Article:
Ms. Rosenbloom’s observations are born out in an analysis of migration patterns of people 55-64 by my colleagues at the Praxis Strategy Group. Among the relatively few who move, the trend among this cohort has been to move away from highly urban regions like the San Francisco, New York, Los Angeles and Boston areas. Gainers have included sprawling, less-expensive places like Las Vegas, Charlotte, Phoenix and Southern California’s Riverside. Some of the biggest draws, on a per capita basis, are in rural locales such as Idaho and Montana.
Such tendencies can also be seen within almost all major metropolitan areas, where more boomers, on a per capita basis, left the core city than the suburb. The differential was particularly striking in Boston, Seattle, Atlanta, Los Angeles and Philadelphia, all with inner cities that are being hyped as magnets for "back to the city" boomers.
There are diverse reasons for these trends. One factor, notes Ms. Rosenbloom, may be that most boomers plan to work beyond the traditional retirement age, and some even into their 70s. Many will do so at least part-time at home. A one- or two-bedroom condo in the city may be splendid for a vacation, but less practical for a home office. Lifestyle also matters. Since so many in this age cohort have spent most of their lives in suburban settings, they are if anything less acculturated than their parents to the density, congestion and noise of inner-city life.
These trends have important long-term implications for the real estate markets of both cities and suburbs. Urban planners and developers counting on free-spending boomers to fill luxury condominiums -- particularly outside of Manhattan and immediate environs -- might be well advised to redirect their efforts towards less affluent but more city-friendly populations. These include students and young childless professionals, as well as that relatively small but still significant cadre of families who would like to make a go of it in the inner city.
But that last group in particular poses a problem for most municipal politicians. Middle-class families can thrive only if cities tackle fundamentals like business costs, job creation, reforming education and fixing basic infrastructure. One appeal of the affluent "empty nester" boomers lies in their perceived lack of need for such expensive, and often politically difficult, fixes.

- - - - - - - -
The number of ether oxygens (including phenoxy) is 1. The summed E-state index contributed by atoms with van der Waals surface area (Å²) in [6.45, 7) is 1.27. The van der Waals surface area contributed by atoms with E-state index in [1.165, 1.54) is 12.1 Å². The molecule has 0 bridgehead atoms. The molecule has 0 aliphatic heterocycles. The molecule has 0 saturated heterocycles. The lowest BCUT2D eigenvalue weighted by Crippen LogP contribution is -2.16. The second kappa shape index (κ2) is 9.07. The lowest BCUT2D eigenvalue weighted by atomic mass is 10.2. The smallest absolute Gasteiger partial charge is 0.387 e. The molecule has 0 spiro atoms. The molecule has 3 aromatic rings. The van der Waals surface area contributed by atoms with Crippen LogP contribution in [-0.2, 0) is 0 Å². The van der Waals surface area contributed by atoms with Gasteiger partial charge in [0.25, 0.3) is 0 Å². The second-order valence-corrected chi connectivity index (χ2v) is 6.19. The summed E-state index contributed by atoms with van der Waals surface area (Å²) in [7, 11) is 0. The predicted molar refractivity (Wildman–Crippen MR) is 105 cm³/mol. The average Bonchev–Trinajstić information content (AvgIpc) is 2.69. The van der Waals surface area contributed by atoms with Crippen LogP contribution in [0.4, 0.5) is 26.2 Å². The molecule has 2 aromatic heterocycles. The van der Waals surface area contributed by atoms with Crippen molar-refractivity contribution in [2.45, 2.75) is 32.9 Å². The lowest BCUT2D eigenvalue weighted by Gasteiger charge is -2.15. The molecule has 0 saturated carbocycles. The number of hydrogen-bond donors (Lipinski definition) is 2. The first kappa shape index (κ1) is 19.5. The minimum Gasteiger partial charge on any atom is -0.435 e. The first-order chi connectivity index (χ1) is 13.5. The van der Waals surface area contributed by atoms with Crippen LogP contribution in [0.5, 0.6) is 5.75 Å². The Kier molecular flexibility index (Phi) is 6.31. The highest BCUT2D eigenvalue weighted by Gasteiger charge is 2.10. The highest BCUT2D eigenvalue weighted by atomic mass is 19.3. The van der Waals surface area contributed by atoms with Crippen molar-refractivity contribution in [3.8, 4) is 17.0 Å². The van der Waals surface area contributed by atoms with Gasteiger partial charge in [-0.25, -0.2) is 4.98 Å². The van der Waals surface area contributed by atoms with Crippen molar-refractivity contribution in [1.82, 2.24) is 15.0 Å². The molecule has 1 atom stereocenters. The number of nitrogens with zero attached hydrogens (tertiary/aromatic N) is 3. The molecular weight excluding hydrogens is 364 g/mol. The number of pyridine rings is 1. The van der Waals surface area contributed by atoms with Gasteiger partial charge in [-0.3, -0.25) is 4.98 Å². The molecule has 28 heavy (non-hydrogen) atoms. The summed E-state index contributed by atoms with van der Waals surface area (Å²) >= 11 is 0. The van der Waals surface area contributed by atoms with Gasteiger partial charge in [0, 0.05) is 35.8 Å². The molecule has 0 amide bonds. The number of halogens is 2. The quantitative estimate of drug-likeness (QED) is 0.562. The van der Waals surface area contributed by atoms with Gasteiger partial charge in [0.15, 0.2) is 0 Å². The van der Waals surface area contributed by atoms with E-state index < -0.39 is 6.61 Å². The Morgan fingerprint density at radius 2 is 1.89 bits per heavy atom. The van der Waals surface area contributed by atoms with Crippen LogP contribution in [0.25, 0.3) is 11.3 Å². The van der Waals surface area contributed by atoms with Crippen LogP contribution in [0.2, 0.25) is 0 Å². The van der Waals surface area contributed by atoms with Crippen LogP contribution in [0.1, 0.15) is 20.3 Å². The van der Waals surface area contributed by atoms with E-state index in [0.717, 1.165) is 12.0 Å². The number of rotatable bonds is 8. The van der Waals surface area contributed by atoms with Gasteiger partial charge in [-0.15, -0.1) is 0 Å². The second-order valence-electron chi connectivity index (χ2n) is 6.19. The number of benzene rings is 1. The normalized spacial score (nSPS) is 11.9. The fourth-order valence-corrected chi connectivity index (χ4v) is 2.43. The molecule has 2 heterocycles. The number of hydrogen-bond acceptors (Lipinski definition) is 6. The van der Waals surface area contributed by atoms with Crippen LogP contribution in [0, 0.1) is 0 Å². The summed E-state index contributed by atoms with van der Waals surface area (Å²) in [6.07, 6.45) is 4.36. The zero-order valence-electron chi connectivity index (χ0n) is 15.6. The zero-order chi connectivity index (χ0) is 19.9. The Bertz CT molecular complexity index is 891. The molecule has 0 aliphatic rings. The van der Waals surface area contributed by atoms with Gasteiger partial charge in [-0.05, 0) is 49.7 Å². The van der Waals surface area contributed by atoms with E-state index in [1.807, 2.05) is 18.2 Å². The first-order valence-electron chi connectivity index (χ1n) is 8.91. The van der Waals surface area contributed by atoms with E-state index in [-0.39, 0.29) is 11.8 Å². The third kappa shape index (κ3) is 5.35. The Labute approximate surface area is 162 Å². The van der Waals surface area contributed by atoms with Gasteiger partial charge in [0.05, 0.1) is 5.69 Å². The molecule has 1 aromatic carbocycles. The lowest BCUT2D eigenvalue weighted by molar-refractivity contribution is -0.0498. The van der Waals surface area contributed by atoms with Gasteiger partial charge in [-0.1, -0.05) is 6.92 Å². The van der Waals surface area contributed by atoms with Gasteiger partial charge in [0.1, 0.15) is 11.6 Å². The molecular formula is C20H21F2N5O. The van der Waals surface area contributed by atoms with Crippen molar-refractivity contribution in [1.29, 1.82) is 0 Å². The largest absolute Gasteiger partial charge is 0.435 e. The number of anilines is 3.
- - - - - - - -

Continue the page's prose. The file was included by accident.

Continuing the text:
In contrast, aging boomers may constitute a huge opportunity for suburban developers, particularly those creating new communities or refurbishing small town central cores. Over time, such places may provide an ideal market for smaller homes, condos and townhouses located in areas close to amenities and with access to open space.
"They don’t want to move to Florida and they want to stay close to the kids," suggests Jeff Lee, a Washington, D.C., area developer. "What they are looking for is a funky suburban development -- funky but safe."
This can be seen in the unheralded, gradual graying of planned developments like the Woodlands outside Houston. Started in the 1970s largely for young families, the 85,000-resident community is increasingly home to three generations living in the same area. Almost one in four households is now headed by someone over 55, notes Roger Galatas, who for 13 years served as president of the development company which built and managed the Woodlands.
Mr. Galatas sees some hopeful social realities in such trends. Many aging boomers, he suggests, are more than suddenly "liberated" autonomous beings. They often consider themselves to be part of a web of relationships that spans generations. Having more time for hobbies or sports ranks high in surveys of boomers, but so too does spending time with family, whether an aging parent, a child or grandchild. "People don’t want to move away from their families, their churches, or their associations," he says.
There may even be an unexpected element of boomer social responsibility at work. In one survey of "empty nesters," as many as 40% said they expected one or more of their kids to come back and live with them at some point. According to a 2001 Zogby survey, most consider themselves as equally or more concerned than their parents with passing money on to their offspring. They also expect that their kids would welcome them into their homes if the need arose.
This picture may not fit the archetype of the hip, me-first, 50-something boomer as a superannuated rebellious adolescent so beloved by boomer memorializers, peddlers of Viagra and other sexual aids, as well as the ubiquitous luxury urban condo developers. Instead as family and community-centered seniors, they could provide a surprisingly stabilizing element for the generations coming to maturity behind them. That ultimately may prove their greatest legacy.